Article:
Your book is aimed at helping librarians and library workers, but expanding on that, do you have any advice or strategies for library patrons who might be anxious or afraid of sharing the library with those experiencing homelessness?
Our country does a really good job at “economic apartheid.” We do a great job of keeping the poor away from the middle-class and wealthy. Middle-class Americans have very few opportunities to interact with poor people.
There is, though, one building in a community where all three socio-economic groups come together in one common space. Yup, the public library!
That means two things:
- Libraries are essential for our democracy because we need to provide spaces for different socio-economic groups to meet.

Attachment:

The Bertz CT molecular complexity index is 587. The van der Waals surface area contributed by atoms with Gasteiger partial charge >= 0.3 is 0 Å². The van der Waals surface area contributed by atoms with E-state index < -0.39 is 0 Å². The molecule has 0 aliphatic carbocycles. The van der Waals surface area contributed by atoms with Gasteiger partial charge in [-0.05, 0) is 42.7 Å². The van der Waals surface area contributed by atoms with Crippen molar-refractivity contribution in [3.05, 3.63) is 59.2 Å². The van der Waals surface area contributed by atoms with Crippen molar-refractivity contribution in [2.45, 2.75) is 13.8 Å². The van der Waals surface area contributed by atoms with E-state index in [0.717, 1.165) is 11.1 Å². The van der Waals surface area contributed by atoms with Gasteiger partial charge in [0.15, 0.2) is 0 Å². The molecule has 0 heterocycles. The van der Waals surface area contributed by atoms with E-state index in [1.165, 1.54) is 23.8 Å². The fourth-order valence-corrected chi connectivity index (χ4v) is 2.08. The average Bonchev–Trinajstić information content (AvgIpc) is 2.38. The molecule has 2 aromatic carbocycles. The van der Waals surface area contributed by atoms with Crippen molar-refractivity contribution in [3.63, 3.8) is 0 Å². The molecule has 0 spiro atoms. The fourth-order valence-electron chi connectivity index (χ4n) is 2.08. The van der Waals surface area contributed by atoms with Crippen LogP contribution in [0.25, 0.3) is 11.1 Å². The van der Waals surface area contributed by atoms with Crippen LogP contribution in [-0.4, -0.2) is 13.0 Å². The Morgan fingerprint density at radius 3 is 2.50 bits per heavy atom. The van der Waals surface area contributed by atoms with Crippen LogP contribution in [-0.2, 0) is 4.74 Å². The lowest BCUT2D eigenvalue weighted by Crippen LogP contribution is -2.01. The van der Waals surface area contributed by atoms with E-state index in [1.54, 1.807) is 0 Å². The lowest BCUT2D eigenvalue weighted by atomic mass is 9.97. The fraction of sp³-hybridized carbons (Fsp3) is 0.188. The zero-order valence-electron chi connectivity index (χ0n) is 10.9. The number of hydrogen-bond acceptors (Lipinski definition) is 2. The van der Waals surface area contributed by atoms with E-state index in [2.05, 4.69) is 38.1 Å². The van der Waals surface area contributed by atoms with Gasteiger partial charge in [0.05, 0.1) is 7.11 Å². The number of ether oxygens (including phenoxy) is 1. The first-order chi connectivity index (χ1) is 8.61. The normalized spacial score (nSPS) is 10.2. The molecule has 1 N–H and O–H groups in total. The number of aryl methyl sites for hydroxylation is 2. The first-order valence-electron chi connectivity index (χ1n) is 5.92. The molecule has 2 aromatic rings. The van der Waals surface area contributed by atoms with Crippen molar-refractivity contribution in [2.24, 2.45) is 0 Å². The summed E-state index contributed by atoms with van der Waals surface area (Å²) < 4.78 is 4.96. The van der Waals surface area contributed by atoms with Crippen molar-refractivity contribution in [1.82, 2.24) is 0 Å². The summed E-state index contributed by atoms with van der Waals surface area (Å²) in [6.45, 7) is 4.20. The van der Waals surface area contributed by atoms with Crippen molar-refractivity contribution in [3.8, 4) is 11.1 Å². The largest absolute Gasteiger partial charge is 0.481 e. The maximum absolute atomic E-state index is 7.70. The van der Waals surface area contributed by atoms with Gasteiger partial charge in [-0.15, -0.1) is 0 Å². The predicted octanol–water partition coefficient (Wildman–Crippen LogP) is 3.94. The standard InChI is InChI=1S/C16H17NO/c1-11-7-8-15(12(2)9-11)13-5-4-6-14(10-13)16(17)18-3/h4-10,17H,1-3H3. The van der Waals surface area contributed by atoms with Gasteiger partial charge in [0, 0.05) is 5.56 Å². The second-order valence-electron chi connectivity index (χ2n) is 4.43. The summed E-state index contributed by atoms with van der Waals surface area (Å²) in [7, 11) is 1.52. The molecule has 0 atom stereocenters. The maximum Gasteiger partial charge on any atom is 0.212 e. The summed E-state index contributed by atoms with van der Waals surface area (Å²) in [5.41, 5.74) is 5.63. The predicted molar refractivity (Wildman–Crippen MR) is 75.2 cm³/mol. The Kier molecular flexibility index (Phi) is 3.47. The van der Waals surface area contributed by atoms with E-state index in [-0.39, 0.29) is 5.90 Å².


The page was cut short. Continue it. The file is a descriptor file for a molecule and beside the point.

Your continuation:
- There is a lot of room for conflict. If middle-class Americans don’t see homeless people anywhere else except the library, they are going to be uncomfortable around them.
When librarians get non-homeless patrons complaining about homeless patrons, I advise a two-pronged response:
- Make it clear that you take seriously the library’s responsibility to serve ALL community members regardless of their socio-economic status.
- Make it clear that you address problematic behavior from all patrons, regardless of their socioeconomic status.
A non-homeless person has a right to be safe in the library. That is a legitimate request.
They don’t, though, have a right to banish poverty from public space because it makes them feel uncomfortable (because they don’t see it anywhere else).
The distinction between safety and discomfort is key.
One of your tools (“The Robin Williams”) encourages librarians to appreciate the sense of humor of their homeless patrons. You even gave 3 example jokes! Why is sense of humor such an important part of your approach, and have you heard any good ones lately?